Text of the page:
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Gerhard

problems tracking / collimation?

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Hi all!

Yesterday I was out taking a few pics of M56 and M71 (no nebulas or galaxies, because the moon is still quite full).

This was the first time I tried my new coma corrector, which I think works fine. One RAW sub:

post-39678-0-34981600-1443601551_thumb.j

A few problems, though. As you can see from the above RAW example, there is no coma anymore, but all stars are kind of triangular in shape.

Is this due to collimation error, ie warping the primary by tightening too much?

I tracked (unguided) using also PEC...

Second problem. On RAW sub that wasn't so good...:

post-39678-0-55884800-1443601703_thumb.j

These subs are frequent, one in every 4, on average... I'm guessing my HEQ5 is old and not too precise anymore... Or could it be something else still?

Here is the stack of the good subs (no post production), to show the beneficial effect of the coma corrector again:

post-39678-0-63102400-1443601001_thumb.j

Ideas?

Gerhard.

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Just taking the second light frame you posted this is representative of backlash in one of your axes. Before a session I ascertain the orientation of my chip relative to the mount axes by taking a single sub and moving the mount in each of RA and DEC. Then I can easily diagnose any issues relative to the mount axes. I would put a pack of Jaffa cakes on your mount showing backlash in RA. There are lots of reasons for your finding. How good is your polar alignment?

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Just taking the second light frame you posted this is representative of backlash in one of your axes. Before a session I ascertain the orientation of my chip relative to the mount axes by taking a single sub and moving the mount in each of RA and DEC. Then I can easily diagnose any issues relative to the mount axes. I would put a pack of Jaffa cakes on your mount showing backlash in RA. There are lots of reasons for your finding. How good is your polar alignment?

hmmm... I saw this option in the Synscan menu. I'll have to look into it... So you're saying that while you're taking the sub you move the mount in RA and then in DEC?

And then how does one see if there's backlash? I'll study about this.... @work now, so cannot get distracted too much...

I think (hope) my polar alignment is quite good: I always perform drift alignment as well after aligning with the polar scope... I don't wait half an hour to see if the star drifts, but at least 5 minutes for both RA and DEC... And yesterday they seemed quite stable....

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Regarding the triangular stars...I had a similar problem and it turned out to be pinched optics. I cleaned the mirror and I think I tightened the clamps too much when I reassembled it. It was easy to rectify, just loosen the mirror clamps a little.  Tim.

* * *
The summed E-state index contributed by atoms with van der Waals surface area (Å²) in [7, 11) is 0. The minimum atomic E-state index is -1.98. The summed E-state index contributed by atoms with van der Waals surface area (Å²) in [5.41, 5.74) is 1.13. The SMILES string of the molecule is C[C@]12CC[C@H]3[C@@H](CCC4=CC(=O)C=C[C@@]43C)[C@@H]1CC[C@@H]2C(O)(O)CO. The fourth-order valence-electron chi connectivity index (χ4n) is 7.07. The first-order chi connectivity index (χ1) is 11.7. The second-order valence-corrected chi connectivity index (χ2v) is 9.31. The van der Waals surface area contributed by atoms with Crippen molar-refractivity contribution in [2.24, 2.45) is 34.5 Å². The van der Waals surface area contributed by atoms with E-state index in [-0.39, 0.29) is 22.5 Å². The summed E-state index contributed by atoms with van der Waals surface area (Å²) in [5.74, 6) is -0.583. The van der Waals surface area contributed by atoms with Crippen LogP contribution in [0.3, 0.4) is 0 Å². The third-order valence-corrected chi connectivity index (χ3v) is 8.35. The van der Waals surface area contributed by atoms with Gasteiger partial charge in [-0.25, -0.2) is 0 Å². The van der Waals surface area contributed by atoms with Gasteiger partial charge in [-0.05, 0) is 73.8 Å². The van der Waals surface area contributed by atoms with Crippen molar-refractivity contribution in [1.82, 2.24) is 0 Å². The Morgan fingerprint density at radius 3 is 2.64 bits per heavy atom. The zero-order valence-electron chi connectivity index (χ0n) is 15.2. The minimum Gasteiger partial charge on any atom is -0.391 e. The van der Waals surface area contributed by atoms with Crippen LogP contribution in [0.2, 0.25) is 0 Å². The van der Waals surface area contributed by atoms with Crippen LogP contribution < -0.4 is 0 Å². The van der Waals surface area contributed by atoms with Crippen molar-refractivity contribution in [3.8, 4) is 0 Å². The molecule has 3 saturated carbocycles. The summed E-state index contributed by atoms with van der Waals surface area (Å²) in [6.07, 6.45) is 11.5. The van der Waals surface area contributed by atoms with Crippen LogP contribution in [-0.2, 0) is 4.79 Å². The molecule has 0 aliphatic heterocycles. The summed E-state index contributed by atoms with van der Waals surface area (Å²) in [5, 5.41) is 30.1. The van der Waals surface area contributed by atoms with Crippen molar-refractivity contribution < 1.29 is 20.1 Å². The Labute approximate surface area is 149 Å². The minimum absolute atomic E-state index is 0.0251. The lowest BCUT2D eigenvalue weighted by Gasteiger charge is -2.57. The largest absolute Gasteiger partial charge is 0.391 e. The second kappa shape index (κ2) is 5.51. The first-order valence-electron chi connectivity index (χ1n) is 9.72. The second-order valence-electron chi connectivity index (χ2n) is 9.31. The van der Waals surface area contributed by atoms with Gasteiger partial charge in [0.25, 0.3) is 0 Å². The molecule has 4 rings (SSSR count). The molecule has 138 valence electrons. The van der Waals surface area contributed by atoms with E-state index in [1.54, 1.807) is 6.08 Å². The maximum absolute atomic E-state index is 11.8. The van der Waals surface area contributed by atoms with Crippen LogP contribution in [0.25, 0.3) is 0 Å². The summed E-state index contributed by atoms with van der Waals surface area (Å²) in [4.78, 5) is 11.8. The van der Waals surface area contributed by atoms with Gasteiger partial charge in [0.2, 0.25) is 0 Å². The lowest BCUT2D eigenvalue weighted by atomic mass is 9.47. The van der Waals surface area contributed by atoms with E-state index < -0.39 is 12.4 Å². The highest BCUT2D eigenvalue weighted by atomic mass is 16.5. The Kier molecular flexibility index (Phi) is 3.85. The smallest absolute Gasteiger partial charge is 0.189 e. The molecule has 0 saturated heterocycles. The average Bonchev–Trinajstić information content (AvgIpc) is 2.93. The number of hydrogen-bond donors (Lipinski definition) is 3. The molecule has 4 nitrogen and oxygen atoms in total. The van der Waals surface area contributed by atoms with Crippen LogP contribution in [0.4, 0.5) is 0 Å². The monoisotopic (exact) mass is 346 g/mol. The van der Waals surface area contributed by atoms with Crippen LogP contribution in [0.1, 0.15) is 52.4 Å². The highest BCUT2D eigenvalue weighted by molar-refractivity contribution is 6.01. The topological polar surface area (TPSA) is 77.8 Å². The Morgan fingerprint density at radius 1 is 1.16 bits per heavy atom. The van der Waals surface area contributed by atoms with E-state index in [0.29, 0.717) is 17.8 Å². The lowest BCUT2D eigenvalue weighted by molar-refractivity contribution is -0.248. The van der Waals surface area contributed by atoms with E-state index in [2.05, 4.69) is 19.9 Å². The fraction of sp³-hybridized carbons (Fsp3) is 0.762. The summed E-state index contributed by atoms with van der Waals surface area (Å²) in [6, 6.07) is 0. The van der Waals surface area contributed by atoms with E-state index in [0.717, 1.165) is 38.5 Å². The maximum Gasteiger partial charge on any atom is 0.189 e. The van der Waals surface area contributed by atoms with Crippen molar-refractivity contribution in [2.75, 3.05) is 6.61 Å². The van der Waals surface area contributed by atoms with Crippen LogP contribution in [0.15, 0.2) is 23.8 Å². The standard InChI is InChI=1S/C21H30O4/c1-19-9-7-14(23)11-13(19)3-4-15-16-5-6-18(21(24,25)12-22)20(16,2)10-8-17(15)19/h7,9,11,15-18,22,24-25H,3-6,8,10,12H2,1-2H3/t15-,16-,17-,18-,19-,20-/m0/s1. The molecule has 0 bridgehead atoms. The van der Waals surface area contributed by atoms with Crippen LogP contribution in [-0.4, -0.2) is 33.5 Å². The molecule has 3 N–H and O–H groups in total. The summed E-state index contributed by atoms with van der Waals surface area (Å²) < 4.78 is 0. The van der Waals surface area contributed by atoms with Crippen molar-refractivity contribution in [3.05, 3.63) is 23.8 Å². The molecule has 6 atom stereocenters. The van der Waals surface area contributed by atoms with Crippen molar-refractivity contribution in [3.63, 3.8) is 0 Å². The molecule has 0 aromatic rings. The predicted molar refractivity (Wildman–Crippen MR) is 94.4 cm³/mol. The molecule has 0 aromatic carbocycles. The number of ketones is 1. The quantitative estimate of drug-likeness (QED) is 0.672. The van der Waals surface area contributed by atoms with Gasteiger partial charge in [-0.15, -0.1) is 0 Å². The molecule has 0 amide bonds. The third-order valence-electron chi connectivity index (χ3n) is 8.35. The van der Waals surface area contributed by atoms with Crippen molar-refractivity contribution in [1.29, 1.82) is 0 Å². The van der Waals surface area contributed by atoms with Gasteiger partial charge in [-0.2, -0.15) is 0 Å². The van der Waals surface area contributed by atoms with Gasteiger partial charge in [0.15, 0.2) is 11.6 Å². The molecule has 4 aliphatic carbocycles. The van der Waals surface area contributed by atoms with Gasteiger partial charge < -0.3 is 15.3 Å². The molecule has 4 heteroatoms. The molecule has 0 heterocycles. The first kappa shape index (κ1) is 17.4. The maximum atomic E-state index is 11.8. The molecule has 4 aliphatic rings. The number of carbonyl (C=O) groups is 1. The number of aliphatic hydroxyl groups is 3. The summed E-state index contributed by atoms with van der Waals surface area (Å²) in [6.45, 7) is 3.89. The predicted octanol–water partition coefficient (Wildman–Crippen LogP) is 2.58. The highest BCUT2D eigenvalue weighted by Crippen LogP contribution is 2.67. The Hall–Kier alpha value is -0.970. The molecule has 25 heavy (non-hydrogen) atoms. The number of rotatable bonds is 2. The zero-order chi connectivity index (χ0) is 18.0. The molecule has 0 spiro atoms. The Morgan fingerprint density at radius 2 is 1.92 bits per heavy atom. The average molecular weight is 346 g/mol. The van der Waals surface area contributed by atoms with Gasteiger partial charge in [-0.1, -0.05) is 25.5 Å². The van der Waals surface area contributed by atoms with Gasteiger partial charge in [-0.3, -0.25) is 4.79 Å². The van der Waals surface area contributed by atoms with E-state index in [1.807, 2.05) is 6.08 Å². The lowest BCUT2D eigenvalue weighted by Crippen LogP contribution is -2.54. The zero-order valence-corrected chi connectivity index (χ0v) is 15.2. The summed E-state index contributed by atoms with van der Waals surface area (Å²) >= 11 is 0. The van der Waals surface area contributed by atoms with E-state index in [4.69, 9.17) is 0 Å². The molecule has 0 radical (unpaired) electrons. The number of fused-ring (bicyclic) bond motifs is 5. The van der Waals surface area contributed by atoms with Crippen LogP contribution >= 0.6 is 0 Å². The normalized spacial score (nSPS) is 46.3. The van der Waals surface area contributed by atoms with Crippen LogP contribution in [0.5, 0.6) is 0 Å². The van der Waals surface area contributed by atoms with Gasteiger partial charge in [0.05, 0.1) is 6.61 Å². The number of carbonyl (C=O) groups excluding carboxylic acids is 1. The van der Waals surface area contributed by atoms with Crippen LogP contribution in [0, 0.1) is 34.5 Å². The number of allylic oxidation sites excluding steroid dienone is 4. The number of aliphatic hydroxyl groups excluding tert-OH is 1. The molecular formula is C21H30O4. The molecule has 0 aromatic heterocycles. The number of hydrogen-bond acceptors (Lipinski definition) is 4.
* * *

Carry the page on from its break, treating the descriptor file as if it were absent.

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Regarding the triangular stars...I had a similar problem and it turned out to be pinched optics. I cleaned the mirror and I think I tightened the clamps too much when I reassembled it. It was easy to rectify, just loosen the mirror clamps a little.  Tim. 

will do! :-)

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hmmm... I saw this option in the Synscan menu. I'll have to look into it... So you're saying that while you're taking the sub you move the mount in RA and then in DEC?

And then how does one see if there's backlash? I'll study about this.... @work now, so cannot get distracted too much...

I think (hope) my polar alignment is quite good: I always perform drift alignment as well after aligning with the polar scope... I don't wait half an hour to see if the star drifts, but at least 5 minutes for both RA and DEC... And yesterday they seemed quite stable....

I read somewhere (couldn't resist googling backlash problems... :-) ) that backlash is seen when the slew movement is not responding well to the controls on the keypad.

This I have seen A LOT with my mount. So next time I'm out, I will look at this definitely, and adjust my backlash settings accordingly...

Next time will be a while, though... clearoutside shows bad weather all the way up to next tuesday....

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the backlash compensation on your mount is good for observing, but not so good for imaging.

Basically when you're observing, and change direction on the direction pad, there's a dead zone when you press it and nothing happens, until eventually it catches (and invariably overshoots).  While it's not moving, that's the backlash being taken up.  You can program the mount with a backlash compensation setting that you have to find by trial and error, so that when you change direction, the first few presses act faster than normal, so it takes up the backlash quicker.

The PHD guys recommend that you don't use backlash compensation for guiding though as that can result in unpredictable behaviour.  Try the following: